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Charities really don't want to see one and two cent coins scrapped

There are €35 million of the coins lying around.

Image: Shutterstock/Claudio Divizia

WHILE MOST PEOPLE would be at best ambivalent if the one and two cent coins.

But one section of society is campaigning for them to be kept – charities.

Today’s Irish Independent reports that plans to scrap the coins will go to cabinet tomorrow, after a lengthy consultation on them and a pilot scheme in Wexford already showing that life is, in fact, possible without them.

However, the Change for Charity campaign hopes that the government decides to keep the coins.

The campaign, which launched last October, has over 3000 collection receptacles all over the country in schools, shops and banks. They say that scrapping the coins could lead to the charity sector missing out on millions in revenue.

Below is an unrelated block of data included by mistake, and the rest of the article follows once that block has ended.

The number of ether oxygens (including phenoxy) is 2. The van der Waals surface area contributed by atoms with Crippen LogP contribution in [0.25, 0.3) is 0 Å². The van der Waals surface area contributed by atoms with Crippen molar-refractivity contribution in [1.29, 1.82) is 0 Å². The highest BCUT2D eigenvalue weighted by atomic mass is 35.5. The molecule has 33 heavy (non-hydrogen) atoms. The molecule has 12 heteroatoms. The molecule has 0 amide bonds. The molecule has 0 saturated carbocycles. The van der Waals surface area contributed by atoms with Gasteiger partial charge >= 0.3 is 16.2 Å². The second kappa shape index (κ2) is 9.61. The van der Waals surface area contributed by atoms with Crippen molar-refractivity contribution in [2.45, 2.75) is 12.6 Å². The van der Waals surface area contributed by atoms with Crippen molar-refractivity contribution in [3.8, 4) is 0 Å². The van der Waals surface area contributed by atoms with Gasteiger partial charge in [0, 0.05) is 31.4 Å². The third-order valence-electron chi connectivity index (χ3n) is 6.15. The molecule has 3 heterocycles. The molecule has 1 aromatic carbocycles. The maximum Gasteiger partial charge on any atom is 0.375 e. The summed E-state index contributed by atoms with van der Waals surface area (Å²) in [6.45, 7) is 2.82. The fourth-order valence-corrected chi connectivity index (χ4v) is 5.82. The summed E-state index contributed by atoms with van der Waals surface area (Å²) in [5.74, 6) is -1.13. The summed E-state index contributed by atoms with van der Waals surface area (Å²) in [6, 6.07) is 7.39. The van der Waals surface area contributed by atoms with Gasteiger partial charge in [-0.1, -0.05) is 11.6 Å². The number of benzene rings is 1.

There are €35 million of these coins in people’s homes and offices in bottles and jars which will soon be of no use to anyone, so the Change For Charity campaign is encouraging people to get these coins to a collection point near them sooner rather than later.

The pilot programme in Wexford was deemed a huge success. Under the scheme, prices for cash transactions were rounded to the nearest five cent.

Individual items could stay priced as they were, but totals would be rounded up or down.

The plan is part of the National Payments Plan, drawn up to examine all methods of payment in Ireland.

The National Payments Plan, a branch of the Central Bank, says that the experiment has gone well.

“The results of the Trial were clear,” NPP Programme Manager Ronnie O’Toole said last year.

The answer from Wexford was a resounding yes.

What do you think? Let us know in the comments.

Read: Is this the end of one and two cent coins?

Read: The Central Bank REALLY wants you to use your coppers this Christmas

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